NASA's Cassini orbiter shows that Enceladus (visible in the lower-left corner of the image) is but a speck before enormous Saturn, but even a small moon can generate big waves of excitement throughout the scientific community.

Enceladus (visible in the lower-left corner of the image) is but a speck before enormous Saturn, but even a small moon can generate big waves of excitement throughout the scientific community. Enceladus, only 313 miles (504 kilometers) across, spurts vapor jets from its south pole.

The presence of these jets from Enceladus has been the subject of intense study since they were discovered by Cassini. Their presence may point to a sub-surface water reservoir.

This view looks toward the unilluminated side of the rings from about 2 degrees below the ringplane. The image was taken with the Cassini spacecraft wide-angle camera on Oct. 20, 2014 using a spectral filter which preferentially admits wavelengths of near-infrared light centered at 752 nanometers.

The view was obtained at a distance of approximately 589,000 miles (948,000 kilometers) from Saturn and at a Sun-Saturn-spacecraft, or phase, angle of 26 degrees. Image scale is 35 miles (57 kilometers) per pixel.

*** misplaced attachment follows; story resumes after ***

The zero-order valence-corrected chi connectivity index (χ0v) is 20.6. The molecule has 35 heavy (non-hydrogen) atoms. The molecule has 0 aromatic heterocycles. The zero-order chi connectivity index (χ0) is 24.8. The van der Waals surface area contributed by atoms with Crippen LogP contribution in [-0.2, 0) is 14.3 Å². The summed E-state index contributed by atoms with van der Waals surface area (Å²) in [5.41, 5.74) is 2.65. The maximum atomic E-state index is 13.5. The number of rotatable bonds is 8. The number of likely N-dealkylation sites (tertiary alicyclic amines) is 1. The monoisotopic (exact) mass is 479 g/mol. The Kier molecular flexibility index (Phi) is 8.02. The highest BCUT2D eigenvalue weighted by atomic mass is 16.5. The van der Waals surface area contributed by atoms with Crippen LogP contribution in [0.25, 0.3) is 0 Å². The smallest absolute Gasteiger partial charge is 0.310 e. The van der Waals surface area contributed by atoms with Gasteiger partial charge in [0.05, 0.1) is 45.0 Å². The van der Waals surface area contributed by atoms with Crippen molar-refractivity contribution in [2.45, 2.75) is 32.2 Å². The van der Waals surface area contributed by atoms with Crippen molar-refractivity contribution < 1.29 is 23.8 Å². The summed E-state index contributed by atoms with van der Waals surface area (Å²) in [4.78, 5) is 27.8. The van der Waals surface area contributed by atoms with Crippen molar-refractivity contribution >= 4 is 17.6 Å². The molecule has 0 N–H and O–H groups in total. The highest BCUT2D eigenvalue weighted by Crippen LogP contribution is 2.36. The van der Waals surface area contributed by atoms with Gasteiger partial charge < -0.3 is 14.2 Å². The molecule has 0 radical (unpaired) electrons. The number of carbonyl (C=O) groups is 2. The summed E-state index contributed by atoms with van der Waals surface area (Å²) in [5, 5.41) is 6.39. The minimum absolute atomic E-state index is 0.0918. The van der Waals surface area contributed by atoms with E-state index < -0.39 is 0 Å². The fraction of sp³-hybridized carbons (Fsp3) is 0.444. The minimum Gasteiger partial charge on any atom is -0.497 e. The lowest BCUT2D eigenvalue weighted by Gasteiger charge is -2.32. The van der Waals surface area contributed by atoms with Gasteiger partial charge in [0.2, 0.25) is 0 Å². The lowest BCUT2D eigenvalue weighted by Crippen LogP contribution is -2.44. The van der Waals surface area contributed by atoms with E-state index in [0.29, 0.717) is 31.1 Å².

The Cassini-Huygens mission is a cooperative project of NASA, the European Space Agency and the Italian Space Agency. NASA's Jet Propulsion Laboratory, a division of the California Institute of Technology in Pasadena, manages the mission for NASA's Science Mission Directorate, Washington. The Cassini orbiter and its two onboard cameras were designed, developed and assembled at JPL. The imaging operations center is based at the Space Science Institute in Boulder, Colo.

For more information about the Cassini-Huygens mission visit http://saturn.jpl.nasa.gov and http://www.nasa.gov/cassini. The Cassini imaging team homepage is at http://ciclops.org.

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